Paradox of Sympathy in Antigone by Sophocles

Antigone tackles a wide range of themes and lessons that Antigone and Kreon must grapple with throughout the play. In this play, Antigone and Kreon both learn essential tasks, such as ways in which Antigone must adhere to the law of the land and how Kreon must honor Antigone’s need to for burying her brother. Compassion should be shown to Antigone since she is defending liberty and the ability to do the right thing even if it is not the easiest thing to do. There are always two sides to every argument; Antigone demonstrates how King Kreon’s disaster with Antigone, his niece, significantly impacts the royal family and the country. We feel sorry for Antigone because she stood up for what she believed in and for King Kreon. After all, he admitted his mistake and apologized. Polynices’s death had a far more significant impact on the entire country than anyone imagined. Extreme tensions reached a zenith when newly inaugurated King Kreon issued a new order prohibiting the burial of Polynice’s remains, which is punished by death if performed. When deciding whether Antigone or Kreon deserves greater sympathy, it is critical to understand both characters’ emotions and motivations.

Their emotions influence people’s reactions to various events. Not only can emotions alter beliefs, but the legal system also produces extraordinary tensions as the drama progresses. Although Kreon acknowledged his error and desired to atone for it after speaking with the prophet Tiresias, Antigone deserves greater pity for sacrificing her life for what she felt was right. Antigone let her principles govern her actions, but the King followed unjust acts mindlessly because of his position and rank.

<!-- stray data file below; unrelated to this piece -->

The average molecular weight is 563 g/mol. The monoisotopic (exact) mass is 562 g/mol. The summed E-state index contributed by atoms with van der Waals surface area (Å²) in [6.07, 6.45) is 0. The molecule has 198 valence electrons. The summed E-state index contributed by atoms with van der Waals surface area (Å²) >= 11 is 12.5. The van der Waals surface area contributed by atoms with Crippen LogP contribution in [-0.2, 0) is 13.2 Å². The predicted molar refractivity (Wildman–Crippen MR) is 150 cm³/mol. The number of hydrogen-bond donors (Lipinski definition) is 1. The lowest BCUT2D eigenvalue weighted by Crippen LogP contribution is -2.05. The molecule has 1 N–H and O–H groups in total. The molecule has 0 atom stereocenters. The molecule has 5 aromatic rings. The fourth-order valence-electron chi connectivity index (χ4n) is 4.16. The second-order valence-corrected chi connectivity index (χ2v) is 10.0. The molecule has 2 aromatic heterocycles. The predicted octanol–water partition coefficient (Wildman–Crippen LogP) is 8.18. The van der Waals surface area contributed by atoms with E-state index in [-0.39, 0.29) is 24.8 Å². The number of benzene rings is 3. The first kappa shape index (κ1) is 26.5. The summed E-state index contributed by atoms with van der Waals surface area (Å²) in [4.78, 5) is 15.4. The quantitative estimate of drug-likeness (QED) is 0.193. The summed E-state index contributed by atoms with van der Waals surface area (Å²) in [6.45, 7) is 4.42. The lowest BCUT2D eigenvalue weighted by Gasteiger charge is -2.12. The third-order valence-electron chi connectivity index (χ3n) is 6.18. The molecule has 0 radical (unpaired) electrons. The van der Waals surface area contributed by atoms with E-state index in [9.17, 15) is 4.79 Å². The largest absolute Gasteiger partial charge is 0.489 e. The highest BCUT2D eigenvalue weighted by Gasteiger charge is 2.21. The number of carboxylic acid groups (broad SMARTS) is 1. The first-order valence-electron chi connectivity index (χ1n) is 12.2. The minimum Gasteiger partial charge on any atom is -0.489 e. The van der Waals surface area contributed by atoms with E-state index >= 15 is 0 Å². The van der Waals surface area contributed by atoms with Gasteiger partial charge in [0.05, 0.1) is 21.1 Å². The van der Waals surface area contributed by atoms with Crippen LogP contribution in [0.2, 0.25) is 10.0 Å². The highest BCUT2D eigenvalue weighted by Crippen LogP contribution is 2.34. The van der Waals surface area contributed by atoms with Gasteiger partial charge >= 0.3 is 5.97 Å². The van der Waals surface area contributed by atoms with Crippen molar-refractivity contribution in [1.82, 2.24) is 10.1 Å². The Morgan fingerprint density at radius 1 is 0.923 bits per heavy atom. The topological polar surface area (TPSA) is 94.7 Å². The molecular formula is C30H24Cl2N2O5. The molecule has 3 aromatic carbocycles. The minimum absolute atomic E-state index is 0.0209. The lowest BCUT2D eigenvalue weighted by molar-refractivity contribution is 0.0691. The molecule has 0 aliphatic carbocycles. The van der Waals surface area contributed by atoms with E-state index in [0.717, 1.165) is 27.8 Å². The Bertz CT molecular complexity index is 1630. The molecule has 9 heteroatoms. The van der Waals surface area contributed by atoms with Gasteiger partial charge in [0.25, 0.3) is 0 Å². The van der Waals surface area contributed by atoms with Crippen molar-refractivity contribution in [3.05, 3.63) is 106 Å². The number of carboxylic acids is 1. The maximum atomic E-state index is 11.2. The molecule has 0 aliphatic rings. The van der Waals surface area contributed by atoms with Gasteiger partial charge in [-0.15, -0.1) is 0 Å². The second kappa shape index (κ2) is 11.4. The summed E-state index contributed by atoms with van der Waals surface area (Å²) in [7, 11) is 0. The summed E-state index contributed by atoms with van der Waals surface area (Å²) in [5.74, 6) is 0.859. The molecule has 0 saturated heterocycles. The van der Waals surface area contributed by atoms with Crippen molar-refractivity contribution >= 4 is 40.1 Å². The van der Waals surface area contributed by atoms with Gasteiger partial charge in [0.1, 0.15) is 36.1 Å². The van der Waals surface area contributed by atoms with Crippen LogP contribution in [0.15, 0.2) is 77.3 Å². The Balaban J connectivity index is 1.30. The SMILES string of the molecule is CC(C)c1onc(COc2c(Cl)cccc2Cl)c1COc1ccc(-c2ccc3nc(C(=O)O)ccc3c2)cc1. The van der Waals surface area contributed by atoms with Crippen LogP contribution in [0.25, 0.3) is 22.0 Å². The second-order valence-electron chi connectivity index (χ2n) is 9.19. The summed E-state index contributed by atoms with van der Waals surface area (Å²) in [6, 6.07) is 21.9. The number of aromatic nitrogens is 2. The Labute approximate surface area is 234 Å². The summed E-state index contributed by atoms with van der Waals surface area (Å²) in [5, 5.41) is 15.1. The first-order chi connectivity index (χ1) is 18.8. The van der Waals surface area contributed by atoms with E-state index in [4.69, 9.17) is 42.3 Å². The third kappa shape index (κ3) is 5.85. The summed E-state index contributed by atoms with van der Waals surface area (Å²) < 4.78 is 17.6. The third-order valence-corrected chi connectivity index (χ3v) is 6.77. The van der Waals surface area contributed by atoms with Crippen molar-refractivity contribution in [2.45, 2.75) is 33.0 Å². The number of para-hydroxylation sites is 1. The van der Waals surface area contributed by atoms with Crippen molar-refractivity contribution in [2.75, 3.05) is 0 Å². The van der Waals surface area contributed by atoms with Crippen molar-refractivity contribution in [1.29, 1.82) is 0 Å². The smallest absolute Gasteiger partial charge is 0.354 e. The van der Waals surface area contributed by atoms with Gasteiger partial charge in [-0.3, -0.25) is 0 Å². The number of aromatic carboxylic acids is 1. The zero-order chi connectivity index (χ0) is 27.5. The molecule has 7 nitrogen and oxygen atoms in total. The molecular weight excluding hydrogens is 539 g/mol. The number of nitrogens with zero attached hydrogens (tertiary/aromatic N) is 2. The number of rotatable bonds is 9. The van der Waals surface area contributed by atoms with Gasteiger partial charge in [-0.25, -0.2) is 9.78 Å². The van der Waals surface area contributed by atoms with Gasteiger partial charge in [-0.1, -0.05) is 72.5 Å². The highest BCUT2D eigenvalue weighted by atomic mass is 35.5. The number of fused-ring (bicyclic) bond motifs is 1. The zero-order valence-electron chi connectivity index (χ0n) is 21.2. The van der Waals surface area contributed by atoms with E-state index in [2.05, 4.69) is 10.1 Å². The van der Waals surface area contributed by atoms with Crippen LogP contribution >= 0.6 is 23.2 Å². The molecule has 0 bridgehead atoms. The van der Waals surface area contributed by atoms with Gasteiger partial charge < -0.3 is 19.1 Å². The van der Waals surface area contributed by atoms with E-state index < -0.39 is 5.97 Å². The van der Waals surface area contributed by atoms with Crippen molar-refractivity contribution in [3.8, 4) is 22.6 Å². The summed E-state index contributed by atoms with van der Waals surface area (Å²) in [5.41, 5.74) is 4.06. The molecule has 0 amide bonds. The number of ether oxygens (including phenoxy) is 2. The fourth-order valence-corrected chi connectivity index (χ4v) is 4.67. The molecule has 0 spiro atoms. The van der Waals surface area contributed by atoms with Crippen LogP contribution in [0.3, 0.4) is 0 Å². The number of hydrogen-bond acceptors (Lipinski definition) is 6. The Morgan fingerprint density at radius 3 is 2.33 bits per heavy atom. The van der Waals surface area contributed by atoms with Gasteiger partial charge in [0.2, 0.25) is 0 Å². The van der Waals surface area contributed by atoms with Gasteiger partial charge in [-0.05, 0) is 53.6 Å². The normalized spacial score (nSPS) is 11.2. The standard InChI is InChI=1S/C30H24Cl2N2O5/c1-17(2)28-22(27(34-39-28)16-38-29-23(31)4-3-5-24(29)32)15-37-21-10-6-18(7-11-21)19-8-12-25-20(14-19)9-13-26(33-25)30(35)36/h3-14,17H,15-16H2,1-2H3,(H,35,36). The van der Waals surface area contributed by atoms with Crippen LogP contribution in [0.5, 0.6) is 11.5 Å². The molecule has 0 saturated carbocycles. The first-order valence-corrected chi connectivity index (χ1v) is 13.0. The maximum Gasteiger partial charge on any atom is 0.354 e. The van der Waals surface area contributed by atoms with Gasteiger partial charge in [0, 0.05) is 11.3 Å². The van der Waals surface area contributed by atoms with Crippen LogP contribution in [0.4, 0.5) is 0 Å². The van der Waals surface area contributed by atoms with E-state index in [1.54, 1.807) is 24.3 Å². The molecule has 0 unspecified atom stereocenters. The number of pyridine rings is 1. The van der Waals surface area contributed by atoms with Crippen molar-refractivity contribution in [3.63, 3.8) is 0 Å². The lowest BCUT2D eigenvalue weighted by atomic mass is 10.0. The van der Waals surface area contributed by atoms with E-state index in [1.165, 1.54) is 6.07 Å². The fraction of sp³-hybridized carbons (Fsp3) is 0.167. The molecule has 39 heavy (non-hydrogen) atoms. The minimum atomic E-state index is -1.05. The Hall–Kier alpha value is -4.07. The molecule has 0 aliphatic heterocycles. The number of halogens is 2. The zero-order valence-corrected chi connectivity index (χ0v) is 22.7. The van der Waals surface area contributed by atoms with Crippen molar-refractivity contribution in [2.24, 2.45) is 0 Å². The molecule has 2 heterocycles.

Pity is shown through expressing sadness and sympathy for the pain of another individual. In many respects, both of these people evoke sympathy because of their personality traits, family histories, and the situations they find themselves in. Ismene, Antigone’s sister, feels burying her brother is a suicide; therefore, she musters the strength to do the right thing. With her steely will, she brings the reader closer to her and makes her struggle more relatable. I’m going to bury him personally,” she vows. The only way this will end badly is if I get caught in the act. This is an outrage to the gods: I plan to fool the one I love and the one who loves me. Stave 244 of Antigone Antigone is doing her best to make sure a member of her family has a dignified funeral since she adores him and would do everything for them if she could.

The majority of people nowadays value those who are brave enough to speak up for what they believe. Standing out for what you think gives others the confidence to comprehend and empathize with your viewpoint. In front of the Chorus, Antigone addresses King Kreon and proves that her brother’s burial had a purpose. She not only stands up for what is right, but she does it with courage, saying, “I was made to engage in love, not hatred; that is my nature” (Antigone’s Line 465). At this moment in the play, Antigone manages to withstand Creon’s rage. She justifies her decision to bury Polynices in the face of Kreon’s refusal to compromise or even recognize her point of view. They have divergent ideas about how the gods will treat them if they offend either of them. It is via the Chorus’ repeated commentary on action or the tragedy’s central theme that the play teaches the audience on good spectatorship. After Kreon and Antigone quarrel in front of the Chorus, the crowd comments on Kreon’s insanity and thinks he will be punished.